Christmas Miracle

When Charles ws born, on December 18, 1707, his parents thought he was dead because he neither cried nor opened his eyes. He was several weeks premature, so they wrapped him in wool until the day he should have been delivered. He eventually came around and apparently had a healthy childhood. His parents lost eight or nine other children in infancy.

Books Are Made for Walking

The Wesley brothers never hitched a ride from college—they walked the 150 miles to Epworth instead. The journey was often marred by bad roads, inclement weather, and even highwaymen. To make matters worse, the brothers read books while they walked. The trip scared their father so badly that he once told them, "I should be so pleased to see ye here this spring, if it was not upon the hard conditions of your walking hither." John maintained that reading for 10 of his 25 daily miles never caused any harm.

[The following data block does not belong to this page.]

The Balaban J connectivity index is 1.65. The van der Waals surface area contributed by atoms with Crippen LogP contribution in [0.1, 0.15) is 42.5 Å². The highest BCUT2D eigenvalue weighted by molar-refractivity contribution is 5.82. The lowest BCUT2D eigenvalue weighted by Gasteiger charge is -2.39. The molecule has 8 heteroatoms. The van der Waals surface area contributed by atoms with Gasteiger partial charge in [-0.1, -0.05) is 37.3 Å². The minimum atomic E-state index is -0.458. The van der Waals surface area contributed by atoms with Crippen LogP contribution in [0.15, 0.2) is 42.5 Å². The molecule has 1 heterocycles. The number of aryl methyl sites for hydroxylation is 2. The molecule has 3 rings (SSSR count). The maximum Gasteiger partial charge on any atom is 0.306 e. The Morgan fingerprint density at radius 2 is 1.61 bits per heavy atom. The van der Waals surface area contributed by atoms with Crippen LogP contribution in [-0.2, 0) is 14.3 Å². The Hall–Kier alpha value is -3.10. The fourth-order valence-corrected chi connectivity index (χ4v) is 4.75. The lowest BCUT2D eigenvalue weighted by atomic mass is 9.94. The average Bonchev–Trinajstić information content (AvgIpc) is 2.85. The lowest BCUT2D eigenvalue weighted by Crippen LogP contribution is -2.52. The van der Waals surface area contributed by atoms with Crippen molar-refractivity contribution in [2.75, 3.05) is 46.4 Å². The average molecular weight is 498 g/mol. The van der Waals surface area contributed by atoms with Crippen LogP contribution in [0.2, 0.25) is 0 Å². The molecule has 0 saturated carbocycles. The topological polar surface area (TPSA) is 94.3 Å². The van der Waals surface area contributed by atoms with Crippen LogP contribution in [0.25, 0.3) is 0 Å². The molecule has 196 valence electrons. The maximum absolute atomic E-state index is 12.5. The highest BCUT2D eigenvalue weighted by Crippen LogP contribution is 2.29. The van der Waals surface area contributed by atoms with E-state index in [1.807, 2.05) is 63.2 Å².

Prickly Peer

The curmudgeonly Samuel Johnson (1709 -1784) had mixed feelings about the Wesleys. He knew John at Oxford, and said of him, "John Wesley's conversation is good, but he is never at leisure. He is always obliged to go at a certain hour. This is very disagreeable to a man who loves to fold his legs and have out his talk, as I do." Johnson later applauded Oxford's expulsion of six Methodist students (see page 22), which could hardly have endeared him to the movement's founding family. Yet at the end of his life, he wanted to invite John's brilliant but financially restricted sister Martha to live at his house. Unfortunately, Johnson died before his wish could be carried out.

"An Odd Way of Thinking"

Susanna Wesley was not quite sure what to make of her sons' heart-warming conversion experiences. She wrote to Charles, "I think you ...

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